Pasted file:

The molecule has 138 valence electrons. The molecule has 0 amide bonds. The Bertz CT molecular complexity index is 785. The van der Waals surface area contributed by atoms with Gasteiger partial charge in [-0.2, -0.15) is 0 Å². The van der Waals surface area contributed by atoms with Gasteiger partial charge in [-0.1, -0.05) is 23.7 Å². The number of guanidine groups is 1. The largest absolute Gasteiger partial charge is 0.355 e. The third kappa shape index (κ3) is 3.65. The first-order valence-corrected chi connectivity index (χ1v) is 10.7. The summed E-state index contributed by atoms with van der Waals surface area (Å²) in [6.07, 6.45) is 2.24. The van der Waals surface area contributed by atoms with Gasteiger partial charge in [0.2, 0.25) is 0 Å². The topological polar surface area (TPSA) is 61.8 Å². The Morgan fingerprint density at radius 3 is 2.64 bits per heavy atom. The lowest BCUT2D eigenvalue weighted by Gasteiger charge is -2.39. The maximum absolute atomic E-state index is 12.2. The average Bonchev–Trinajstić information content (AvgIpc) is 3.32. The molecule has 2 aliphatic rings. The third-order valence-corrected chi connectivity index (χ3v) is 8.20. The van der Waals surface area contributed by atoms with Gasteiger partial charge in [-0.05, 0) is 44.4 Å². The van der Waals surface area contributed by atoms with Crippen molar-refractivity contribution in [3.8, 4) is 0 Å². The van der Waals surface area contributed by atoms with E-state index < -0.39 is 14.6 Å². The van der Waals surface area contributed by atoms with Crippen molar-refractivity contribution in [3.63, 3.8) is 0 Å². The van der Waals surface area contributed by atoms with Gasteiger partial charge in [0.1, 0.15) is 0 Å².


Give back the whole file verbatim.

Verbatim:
The molecule has 138 valence electrons. The molecule has 0 amide bonds. The Bertz CT molecular complexity index is 785. The van der Waals surface area contributed by atoms with Gasteiger partial charge in [-0.2, -0.15) is 0 Å². The van der Waals surface area contributed by atoms with Gasteiger partial charge in [-0.1, -0.05) is 23.7 Å². The number of guanidine groups is 1. The largest absolute Gasteiger partial charge is 0.355 e. The third kappa shape index (κ3) is 3.65. The first-order valence-corrected chi connectivity index (χ1v) is 10.7. The summed E-state index contributed by atoms with van der Waals surface area (Å²) in [6.07, 6.45) is 2.24. The van der Waals surface area contributed by atoms with Gasteiger partial charge in [0.2, 0.25) is 0 Å². The topological polar surface area (TPSA) is 61.8 Å². The Morgan fingerprint density at radius 3 is 2.64 bits per heavy atom. The lowest BCUT2D eigenvalue weighted by Gasteiger charge is -2.39. The maximum absolute atomic E-state index is 12.2. The average Bonchev–Trinajstić information content (AvgIpc) is 3.32. The molecule has 2 aliphatic rings. The third-order valence-corrected chi connectivity index (χ3v) is 8.20. The van der Waals surface area contributed by atoms with Gasteiger partial charge in [-0.05, 0) is 44.4 Å². The van der Waals surface area contributed by atoms with Crippen molar-refractivity contribution in [3.8, 4) is 0 Å². The van der Waals surface area contributed by atoms with E-state index < -0.39 is 14.6 Å². The van der Waals surface area contributed by atoms with Crippen molar-refractivity contribution in [3.63, 3.8) is 0 Å². The van der Waals surface area contributed by atoms with Gasteiger partial charge in [0.1, 0.15) is 0 Å².